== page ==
• Women who did the “Big Chop” are particularly inspirational.  Without their experiences, I would have never closely examined the damaging and dangerous details of relaxers.  I haven’t chopped my hair, yet.  But I now know that relaxed hair is so 20th century old school in the 21st century.
  • Petroleum Jelly – Many thanks to women who used the internet to spread information about the extremely irritating and drying nature of petroleum jelly.  Instead these women promoted coconut oil, olive oil, palm oil and other tropical oils for moisturizing hair and scalp.
  •  Now the major players in the hair care industry have jumped on the bandwagon by selling products with at least some natural oils.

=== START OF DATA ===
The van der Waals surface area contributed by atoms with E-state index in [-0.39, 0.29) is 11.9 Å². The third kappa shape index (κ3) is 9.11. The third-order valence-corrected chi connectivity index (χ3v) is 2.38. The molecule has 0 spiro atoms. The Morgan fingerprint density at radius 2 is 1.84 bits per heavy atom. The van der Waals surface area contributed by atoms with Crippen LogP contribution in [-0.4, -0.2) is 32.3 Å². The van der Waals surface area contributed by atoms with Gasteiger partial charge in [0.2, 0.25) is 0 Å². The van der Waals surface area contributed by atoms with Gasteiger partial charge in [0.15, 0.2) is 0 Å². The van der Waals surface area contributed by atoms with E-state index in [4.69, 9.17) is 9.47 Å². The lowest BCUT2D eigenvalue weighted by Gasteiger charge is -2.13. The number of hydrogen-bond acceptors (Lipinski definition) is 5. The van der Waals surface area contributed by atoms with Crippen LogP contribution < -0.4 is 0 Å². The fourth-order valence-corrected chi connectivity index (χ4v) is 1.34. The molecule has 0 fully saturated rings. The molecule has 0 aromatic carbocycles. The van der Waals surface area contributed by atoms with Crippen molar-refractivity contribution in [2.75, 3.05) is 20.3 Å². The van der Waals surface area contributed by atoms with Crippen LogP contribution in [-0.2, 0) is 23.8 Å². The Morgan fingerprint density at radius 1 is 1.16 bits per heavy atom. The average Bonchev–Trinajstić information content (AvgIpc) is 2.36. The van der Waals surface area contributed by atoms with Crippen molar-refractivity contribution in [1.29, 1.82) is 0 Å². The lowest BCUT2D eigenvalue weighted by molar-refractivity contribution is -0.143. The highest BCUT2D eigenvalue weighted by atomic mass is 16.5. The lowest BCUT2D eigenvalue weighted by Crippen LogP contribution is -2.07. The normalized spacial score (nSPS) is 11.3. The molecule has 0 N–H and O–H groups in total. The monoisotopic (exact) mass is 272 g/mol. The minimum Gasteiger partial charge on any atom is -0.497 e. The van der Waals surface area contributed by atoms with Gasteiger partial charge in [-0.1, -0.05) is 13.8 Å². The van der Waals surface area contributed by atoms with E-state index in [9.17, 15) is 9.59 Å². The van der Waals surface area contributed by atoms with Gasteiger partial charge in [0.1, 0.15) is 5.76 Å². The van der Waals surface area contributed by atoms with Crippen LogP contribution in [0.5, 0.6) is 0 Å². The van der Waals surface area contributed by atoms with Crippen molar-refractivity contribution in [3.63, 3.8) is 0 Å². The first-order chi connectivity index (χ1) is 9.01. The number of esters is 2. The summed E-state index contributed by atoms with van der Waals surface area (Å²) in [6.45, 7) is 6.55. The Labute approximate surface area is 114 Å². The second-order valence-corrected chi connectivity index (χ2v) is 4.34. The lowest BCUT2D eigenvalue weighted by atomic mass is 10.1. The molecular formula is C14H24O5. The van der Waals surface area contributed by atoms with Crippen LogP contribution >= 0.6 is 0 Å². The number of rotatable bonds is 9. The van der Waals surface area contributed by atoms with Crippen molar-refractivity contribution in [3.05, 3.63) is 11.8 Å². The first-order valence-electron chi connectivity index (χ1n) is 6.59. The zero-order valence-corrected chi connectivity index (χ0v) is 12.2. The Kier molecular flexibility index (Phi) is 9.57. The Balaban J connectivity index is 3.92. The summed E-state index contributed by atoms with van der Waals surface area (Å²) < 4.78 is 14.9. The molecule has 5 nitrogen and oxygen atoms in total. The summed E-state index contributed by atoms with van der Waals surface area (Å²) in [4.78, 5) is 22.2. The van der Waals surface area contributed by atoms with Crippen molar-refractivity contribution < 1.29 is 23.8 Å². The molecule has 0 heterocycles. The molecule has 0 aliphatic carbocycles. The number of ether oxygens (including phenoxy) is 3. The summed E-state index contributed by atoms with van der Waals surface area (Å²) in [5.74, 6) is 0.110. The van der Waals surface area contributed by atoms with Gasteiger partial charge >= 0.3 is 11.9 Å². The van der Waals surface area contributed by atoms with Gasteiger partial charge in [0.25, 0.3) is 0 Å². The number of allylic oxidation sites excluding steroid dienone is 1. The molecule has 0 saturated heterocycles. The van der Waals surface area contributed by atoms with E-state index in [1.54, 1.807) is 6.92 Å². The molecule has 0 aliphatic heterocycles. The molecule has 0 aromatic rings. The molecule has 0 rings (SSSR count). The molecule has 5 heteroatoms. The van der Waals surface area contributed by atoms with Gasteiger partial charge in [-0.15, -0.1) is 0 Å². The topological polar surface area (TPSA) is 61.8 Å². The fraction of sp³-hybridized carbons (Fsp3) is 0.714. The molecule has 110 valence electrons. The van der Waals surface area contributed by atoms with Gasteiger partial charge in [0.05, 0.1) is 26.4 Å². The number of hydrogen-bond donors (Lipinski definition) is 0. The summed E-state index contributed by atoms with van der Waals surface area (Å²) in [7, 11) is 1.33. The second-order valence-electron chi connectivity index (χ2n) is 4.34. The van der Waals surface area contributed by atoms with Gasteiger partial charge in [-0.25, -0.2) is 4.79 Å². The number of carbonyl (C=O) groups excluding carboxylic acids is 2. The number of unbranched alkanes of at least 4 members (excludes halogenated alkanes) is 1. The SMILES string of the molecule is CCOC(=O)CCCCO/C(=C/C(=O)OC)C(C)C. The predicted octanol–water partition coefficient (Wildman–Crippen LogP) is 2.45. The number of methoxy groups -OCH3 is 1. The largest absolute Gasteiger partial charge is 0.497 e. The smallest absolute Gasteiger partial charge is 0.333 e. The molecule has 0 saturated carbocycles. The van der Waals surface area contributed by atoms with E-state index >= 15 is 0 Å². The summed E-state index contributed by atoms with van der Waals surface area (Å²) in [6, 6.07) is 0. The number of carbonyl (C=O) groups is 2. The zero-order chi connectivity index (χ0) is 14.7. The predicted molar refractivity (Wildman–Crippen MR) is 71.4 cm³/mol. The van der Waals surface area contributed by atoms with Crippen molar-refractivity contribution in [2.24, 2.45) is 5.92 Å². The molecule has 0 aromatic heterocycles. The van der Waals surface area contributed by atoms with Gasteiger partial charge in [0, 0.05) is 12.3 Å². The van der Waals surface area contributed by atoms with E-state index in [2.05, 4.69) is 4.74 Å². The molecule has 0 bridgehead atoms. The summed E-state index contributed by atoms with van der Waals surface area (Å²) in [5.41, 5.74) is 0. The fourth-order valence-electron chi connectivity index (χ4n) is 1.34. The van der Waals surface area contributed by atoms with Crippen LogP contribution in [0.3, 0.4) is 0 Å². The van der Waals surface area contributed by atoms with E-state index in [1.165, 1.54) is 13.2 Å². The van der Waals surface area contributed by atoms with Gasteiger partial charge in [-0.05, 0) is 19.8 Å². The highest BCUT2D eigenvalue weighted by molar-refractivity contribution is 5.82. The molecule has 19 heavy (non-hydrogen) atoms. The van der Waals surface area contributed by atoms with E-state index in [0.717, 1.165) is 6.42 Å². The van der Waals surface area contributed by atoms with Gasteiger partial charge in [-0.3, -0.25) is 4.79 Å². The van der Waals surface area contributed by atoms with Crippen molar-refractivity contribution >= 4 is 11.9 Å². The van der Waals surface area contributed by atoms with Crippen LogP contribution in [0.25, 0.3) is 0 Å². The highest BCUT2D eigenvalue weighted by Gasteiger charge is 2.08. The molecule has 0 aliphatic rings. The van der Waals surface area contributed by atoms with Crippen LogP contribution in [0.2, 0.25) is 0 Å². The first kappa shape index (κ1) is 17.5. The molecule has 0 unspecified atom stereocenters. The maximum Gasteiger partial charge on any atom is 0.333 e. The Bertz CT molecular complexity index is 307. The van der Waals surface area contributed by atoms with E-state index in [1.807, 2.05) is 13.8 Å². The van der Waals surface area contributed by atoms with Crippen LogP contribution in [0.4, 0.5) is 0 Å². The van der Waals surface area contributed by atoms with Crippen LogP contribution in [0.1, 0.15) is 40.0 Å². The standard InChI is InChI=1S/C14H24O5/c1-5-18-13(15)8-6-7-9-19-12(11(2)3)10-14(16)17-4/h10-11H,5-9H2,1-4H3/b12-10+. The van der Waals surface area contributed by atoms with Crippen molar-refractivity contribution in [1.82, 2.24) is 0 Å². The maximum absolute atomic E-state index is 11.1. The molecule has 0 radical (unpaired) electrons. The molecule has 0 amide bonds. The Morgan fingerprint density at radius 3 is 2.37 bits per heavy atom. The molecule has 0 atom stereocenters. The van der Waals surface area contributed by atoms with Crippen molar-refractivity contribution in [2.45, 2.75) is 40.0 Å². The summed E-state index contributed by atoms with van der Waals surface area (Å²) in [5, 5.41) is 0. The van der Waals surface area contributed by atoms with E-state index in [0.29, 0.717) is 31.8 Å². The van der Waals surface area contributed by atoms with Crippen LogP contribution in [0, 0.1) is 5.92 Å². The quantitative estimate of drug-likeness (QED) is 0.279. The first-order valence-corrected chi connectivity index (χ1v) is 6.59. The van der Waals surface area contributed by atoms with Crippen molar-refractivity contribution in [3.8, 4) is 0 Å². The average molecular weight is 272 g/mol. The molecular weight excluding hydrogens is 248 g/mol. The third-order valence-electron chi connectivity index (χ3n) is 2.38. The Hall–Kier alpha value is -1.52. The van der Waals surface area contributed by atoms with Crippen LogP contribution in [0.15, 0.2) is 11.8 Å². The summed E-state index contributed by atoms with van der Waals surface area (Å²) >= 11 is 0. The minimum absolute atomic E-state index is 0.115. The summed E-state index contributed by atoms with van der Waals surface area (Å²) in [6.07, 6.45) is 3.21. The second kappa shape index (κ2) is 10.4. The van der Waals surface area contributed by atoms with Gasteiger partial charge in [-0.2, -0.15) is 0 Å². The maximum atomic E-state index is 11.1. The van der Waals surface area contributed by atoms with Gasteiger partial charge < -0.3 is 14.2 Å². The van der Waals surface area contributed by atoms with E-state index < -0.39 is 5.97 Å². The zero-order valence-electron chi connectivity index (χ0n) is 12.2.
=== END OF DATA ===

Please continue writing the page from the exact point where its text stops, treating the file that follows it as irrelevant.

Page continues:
• Unsafe Combing and Brushing—until the internet, I took for granted my combing techniques and tools.  I garnered little tidbits of new knowledge like ‘never comb dry hair, only comb hair when it’s wet’ or ‘don’t use combs that have seams on the teeth’ that have made a tremendous difference in my hair’s condition.
I could go on and on. I have learned so much from the young women who sit before their laptop cameras and educate the world via the internet.
Maybe you have grown comfortably old with traditional sources of information about your hair needs, like your hairstylist or television commercials.
I urge you to check-out YouTube for alternative sources of information for a fresh, new and updated approach to your hair’s life.


Blandi’s entire line of hair care products is based on the aromatherapy properties of one essential oil: Italian jasmine.
And it not a perfumy, artificial molecular copy.  It’s the real flower essential oil that has widely documented restorative botanical compounds for hair and scalp.
As an aromatherapist, I use to make my own recipes of hair conditioners with jasmine. This oil is very expensive and often sold in diluted concentrations.